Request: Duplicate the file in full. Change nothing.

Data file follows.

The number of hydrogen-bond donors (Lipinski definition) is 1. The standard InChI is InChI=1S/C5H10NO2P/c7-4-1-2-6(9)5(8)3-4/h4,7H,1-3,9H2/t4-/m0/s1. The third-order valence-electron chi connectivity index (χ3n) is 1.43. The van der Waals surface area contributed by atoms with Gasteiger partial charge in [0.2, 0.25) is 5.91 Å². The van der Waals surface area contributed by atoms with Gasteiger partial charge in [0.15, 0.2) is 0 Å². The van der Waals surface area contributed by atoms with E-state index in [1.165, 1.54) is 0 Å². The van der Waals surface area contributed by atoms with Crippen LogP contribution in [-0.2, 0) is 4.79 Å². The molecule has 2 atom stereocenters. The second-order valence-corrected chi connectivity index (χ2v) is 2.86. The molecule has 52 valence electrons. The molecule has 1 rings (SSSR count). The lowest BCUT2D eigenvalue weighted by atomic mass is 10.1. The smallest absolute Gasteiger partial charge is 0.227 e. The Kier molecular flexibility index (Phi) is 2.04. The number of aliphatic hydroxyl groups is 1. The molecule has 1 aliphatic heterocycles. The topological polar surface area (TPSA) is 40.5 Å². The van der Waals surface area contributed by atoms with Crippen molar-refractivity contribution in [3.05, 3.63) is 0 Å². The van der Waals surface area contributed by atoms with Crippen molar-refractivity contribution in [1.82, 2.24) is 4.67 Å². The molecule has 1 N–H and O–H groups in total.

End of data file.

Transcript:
The number of hydrogen-bond donors (Lipinski definition) is 1. The standard InChI is InChI=1S/C5H10NO2P/c7-4-1-2-6(9)5(8)3-4/h4,7H,1-3,9H2/t4-/m0/s1. The third-order valence-electron chi connectivity index (χ3n) is 1.43. The van der Waals surface area contributed by atoms with Gasteiger partial charge in [0.2, 0.25) is 5.91 Å². The van der Waals surface area contributed by atoms with Gasteiger partial charge in [0.15, 0.2) is 0 Å². The van der Waals surface area contributed by atoms with E-state index in [1.165, 1.54) is 0 Å². The van der Waals surface area contributed by atoms with Crippen LogP contribution in [-0.2, 0) is 4.79 Å². The molecule has 2 atom stereocenters. The second-order valence-corrected chi connectivity index (χ2v) is 2.86. The molecule has 52 valence electrons. The molecule has 1 rings (SSSR count). The lowest BCUT2D eigenvalue weighted by atomic mass is 10.1. The smallest absolute Gasteiger partial charge is 0.227 e. The Kier molecular flexibility index (Phi) is 2.04. The number of aliphatic hydroxyl groups is 1. The molecule has 1 aliphatic heterocycles. The topological polar surface area (TPSA) is 40.5 Å². The van der Waals surface area contributed by atoms with Crippen molar-refractivity contribution in [3.05, 3.63) is 0 Å². The van der Waals surface area contributed by atoms with Crippen molar-refractivity contribution in [1.82, 2.24) is 4.67 Å². The molecule has 1 N–H and O–H groups in total.